Canada ‘offers 83,300 CRV7 air-to-surface missiles’ to Ukraine

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There’s an intriguing proposition emerging from the political quarters of Ottawa, presenting a solution that resolves two problems at once. Here’s the issue: since the 1980s, Canada has been storing a cache of old CRV7 air-to-surface missiles. According to local sources and open-source references, the number of these decommissioned units is a staggering 83,300. 

Photo credit: ArmedConflicts

Maintaining these out-of-service relics since 2000 costs taxpayers a substantial amount in disposal or destruction expenses. To address this issue, Pierre Poilievre, the leader of the opposition Conservative Party of Canada, proposed the idea of transferring these missiles to Ukraine. 

If Justin Trudeau’s administration takes this proposal seriously, Ukraine could immediately receive 8,000 functional CRV7 missiles. Local sources confidently suggest these missiles are operational, with their warheads still intact. The potential provision of the remaining 75,300 spare parts to Ukraine could prove beneficial. Assuming transport to Kyiv is managed adequately, these spare parts might facilitate the repair of each operational missile, further maximizing their usefulness.

Two-in-one problem solved

By policy, this “two-in-one” solution appears most judicious. It not only provides an enhancement to the Ukrainian military forces via additional missiles but also spares Canadian taxpayers from bearing the cost of missile disposal.  

Canada ranks among the Western nations that have been actively supporting the regime in Kyiv since the outbreak of the Ukrainian armed conflict. It must be noted that Canada is home to a substantial Ukrainian diaspora, which significantly includes descendants of Ukrainians who fled in the aftermath of Nazi Germany’s collapse during the 1940s and 1950s.  

Photo credit: Wikipedia

You may be interested to know that previously reported a delay in Canada shipping NASAMS anti-aircraft missile systems to Ukraine due to a missing agreement with the US. Analysts have observed that Ukrainian nationalists have a robust base in Canada and are thus urging the government to expedite the delivery of further military aid to the regime in Kyiv.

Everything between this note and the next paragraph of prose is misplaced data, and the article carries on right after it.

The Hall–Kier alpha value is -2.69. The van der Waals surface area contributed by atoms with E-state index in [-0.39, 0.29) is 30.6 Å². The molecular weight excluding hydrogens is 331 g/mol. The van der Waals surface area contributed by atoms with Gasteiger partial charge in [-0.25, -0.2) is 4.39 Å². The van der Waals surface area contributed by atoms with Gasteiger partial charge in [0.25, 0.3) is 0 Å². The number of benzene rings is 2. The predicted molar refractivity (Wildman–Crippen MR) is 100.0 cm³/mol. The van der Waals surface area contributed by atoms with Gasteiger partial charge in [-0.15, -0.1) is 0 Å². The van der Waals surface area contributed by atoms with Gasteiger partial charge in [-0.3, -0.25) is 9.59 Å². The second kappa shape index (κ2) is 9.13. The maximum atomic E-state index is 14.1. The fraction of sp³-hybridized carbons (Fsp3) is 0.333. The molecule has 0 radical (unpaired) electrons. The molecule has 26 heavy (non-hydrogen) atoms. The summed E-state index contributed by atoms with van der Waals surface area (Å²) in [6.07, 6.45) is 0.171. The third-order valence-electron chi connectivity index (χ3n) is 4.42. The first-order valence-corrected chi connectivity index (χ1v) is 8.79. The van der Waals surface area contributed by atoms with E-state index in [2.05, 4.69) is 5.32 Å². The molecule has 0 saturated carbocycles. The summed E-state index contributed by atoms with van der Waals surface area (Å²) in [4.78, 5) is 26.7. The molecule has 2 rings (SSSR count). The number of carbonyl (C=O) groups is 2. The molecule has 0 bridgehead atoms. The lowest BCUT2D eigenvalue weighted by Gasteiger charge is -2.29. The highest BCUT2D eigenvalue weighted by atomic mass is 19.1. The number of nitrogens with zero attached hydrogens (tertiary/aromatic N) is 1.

About CRV7

Allow me to introduce you to the CRV7, or as it’s affectionately known, the Canadian Rocket Vehicle 7. This air-to-surface missile, a product of Bristol Aerospace in Winnipeg, Manitoba, truly stands out in its category. It’s a favorite weapon of the Royal Canadian Air Force and has been warmly adopted by military forces worldwide.  

You might be curious about what makes the CRV7 so formidable. Get ready to be impressed! It boasts a trim 2.75-inch diameter and extends to a neat 6.6 feet in length. And don’t be fooled by its unloaded weight of 32 pounds. When it’s battle-ready with a warhead and propellant on board, its weight can increase to around 45 pounds. Its body, an innovative mix of fiberglass and epoxy, gives it a light yet incredibly robust structure.  

Photo credit: Magellan Aerospace

Never underestimate the versatility of the CRV7’s warhead—it seamlessly adapts based on the target. When the target is enemy infrastructure, a high-explosive warhead is the weapon of choice. When confronting personnel and light vehicles, a fragmentation warhead is selected. When armored targets emerge, a shaped-charge warhead steps up to the plate. Quite the adaptable warrior, wouldn’t you say?

CRV7’s engine and operational range